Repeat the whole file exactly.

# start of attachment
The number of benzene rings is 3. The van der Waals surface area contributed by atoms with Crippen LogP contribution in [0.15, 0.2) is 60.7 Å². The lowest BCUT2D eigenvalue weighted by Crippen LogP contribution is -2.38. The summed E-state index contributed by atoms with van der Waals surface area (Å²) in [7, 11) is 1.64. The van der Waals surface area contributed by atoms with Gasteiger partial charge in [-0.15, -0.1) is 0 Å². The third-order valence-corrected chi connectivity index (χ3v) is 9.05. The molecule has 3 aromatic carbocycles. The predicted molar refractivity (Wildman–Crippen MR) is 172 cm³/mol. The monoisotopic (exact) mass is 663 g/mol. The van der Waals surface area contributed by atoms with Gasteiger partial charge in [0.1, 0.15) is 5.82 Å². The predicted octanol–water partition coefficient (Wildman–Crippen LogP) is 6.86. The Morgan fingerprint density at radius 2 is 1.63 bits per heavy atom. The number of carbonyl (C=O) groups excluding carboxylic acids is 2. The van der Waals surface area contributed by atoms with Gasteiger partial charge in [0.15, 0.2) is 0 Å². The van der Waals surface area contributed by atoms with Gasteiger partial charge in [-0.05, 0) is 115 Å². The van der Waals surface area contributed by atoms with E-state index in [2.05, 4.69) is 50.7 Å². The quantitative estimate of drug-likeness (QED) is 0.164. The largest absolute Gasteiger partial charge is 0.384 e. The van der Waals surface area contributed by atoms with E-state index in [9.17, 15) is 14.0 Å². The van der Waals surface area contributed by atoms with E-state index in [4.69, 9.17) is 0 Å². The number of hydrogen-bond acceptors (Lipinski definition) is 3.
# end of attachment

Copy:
The number of benzene rings is 3. The van der Waals surface area contributed by atoms with Crippen LogP contribution in [0.15, 0.2) is 60.7 Å². The lowest BCUT2D eigenvalue weighted by Crippen LogP contribution is -2.38. The summed E-state index contributed by atoms with van der Waals surface area (Å²) in [7, 11) is 1.64. The van der Waals surface area contributed by atoms with Gasteiger partial charge in [-0.15, -0.1) is 0 Å². The third-order valence-corrected chi connectivity index (χ3v) is 9.05. The molecule has 3 aromatic carbocycles. The predicted molar refractivity (Wildman–Crippen MR) is 172 cm³/mol. The monoisotopic (exact) mass is 663 g/mol. The van der Waals surface area contributed by atoms with Gasteiger partial charge in [0.1, 0.15) is 5.82 Å². The predicted octanol–water partition coefficient (Wildman–Crippen LogP) is 6.86. The Morgan fingerprint density at radius 2 is 1.63 bits per heavy atom. The number of carbonyl (C=O) groups excluding carboxylic acids is 2. The van der Waals surface area contributed by atoms with Gasteiger partial charge in [0.15, 0.2) is 0 Å². The van der Waals surface area contributed by atoms with Gasteiger partial charge in [-0.05, 0) is 115 Å². The van der Waals surface area contributed by atoms with E-state index in [2.05, 4.69) is 50.7 Å². The quantitative estimate of drug-likeness (QED) is 0.164. The largest absolute Gasteiger partial charge is 0.384 e. The van der Waals surface area contributed by atoms with E-state index in [9.17, 15) is 14.0 Å². The van der Waals surface area contributed by atoms with E-state index in [4.69, 9.17) is 0 Å². The number of hydrogen-bond acceptors (Lipinski definition) is 3.